MWBE Contracts 101 being held at City Hall

Jan 11, 2017

For generations, there have been complaints around Western New York that minority and women businesses don't get their share of the pie, especially the construction pie. There's a meeting Wednesday afternoon to make some changes in that.

Every time there's a big construction project in the works, there is a push to open up the job and supply market - the Metro Rail in the 1970s-1980s, the Buffalo school reconstruction program, potentially a Metro Rail extension - to go along with hundreds of millions of dollars in private construction.

The Buffalo Common Council's Minority and Women-Owned Business Enterprise Committee has a workshop at 1:30 p.m. for contractors and suppliers to meet with city officials and developers to talk about obstacles and programs.

Buffalo Common Council members in chambers.
Credit WBFO News file photo by Eileen Buckley

Committee Chairman Rasheed Wyatt said it's an educational process.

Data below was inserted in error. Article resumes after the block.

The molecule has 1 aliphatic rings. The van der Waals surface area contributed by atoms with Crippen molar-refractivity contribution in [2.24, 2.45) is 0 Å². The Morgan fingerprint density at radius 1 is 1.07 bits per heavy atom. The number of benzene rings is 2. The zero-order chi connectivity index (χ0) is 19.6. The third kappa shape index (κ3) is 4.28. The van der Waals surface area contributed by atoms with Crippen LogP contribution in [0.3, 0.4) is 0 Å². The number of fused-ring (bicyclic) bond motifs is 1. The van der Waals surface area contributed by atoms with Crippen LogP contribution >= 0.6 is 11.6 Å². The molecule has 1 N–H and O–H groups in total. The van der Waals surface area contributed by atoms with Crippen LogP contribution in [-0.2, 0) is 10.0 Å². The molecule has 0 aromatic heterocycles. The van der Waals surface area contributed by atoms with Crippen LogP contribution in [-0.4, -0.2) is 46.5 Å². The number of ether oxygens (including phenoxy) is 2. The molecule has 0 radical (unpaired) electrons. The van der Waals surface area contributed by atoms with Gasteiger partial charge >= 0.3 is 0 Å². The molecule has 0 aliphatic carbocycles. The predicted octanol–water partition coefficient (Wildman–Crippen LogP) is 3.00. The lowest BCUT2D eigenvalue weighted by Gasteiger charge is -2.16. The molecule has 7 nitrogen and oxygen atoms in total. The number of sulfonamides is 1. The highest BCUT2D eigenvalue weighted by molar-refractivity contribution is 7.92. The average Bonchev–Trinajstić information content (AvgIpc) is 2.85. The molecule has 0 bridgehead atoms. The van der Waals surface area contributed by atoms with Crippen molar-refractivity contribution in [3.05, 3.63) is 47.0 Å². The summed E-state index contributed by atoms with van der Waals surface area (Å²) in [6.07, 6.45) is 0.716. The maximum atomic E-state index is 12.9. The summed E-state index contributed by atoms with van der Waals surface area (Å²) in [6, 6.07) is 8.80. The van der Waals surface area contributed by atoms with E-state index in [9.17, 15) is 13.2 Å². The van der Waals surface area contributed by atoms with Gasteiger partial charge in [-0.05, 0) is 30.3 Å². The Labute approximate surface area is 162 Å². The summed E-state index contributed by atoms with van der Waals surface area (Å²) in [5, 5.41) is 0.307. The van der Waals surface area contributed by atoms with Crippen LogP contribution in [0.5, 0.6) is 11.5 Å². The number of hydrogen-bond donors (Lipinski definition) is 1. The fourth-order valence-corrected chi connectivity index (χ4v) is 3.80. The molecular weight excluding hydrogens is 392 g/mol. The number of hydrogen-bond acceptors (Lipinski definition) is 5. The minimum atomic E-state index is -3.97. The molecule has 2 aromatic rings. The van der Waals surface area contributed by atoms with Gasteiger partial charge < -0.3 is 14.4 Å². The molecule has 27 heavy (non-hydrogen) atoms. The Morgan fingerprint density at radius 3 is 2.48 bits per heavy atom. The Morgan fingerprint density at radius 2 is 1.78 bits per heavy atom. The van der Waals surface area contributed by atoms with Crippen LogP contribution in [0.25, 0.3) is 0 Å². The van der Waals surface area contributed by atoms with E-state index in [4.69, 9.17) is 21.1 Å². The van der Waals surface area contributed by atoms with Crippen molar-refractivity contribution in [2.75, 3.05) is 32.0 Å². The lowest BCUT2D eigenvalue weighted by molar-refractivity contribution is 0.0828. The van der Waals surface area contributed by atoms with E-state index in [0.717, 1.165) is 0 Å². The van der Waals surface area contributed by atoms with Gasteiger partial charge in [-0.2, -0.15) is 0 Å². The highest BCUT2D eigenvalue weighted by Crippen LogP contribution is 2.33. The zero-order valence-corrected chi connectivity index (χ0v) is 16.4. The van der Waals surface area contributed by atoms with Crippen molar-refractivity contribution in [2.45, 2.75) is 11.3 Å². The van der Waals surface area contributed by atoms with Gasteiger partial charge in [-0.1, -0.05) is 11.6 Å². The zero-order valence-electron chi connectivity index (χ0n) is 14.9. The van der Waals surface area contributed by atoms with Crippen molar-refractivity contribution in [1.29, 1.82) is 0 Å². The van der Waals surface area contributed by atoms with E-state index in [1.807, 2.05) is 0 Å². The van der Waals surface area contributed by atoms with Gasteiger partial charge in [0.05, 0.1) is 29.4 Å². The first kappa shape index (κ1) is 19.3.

"Those contractors who have felt that there have been barriers, who have contracts with some of the developers in our community information on what they need to do to be a part of this," Wyatt said. "There are many contractors who say they are on the outside looking in. [Public Works, Parks and Streets] Commissioner [Steve] Stepniak has been very open to having some dialogue to see what things we can do to make this process more efficient, more transparent."

Wyatt said serving as the committee chair has been eye-opening for him, to realize how complicated it all is, from establishing the financing, to moving into larger projects, to establishing the relationships to be considered for sub-contracting work.

"One of the challenges is just having them aware of these bids that come out and even knowing how to bid. There's a lot of know-how that a lot of the small businesses lack," he said. "So we're again trying to bring forth the information to try to help them with this. There's a lot of different things that I didn't know that are available to people to help them through this process, but a lot of them don't know them. They are not aware of it, so, we're trying to provide the information."

Wyatt said the information is even more important now even more important right now, as Governor Cuomo has proposed major new neighborhood building projects for Buffalo Billion Phase 2.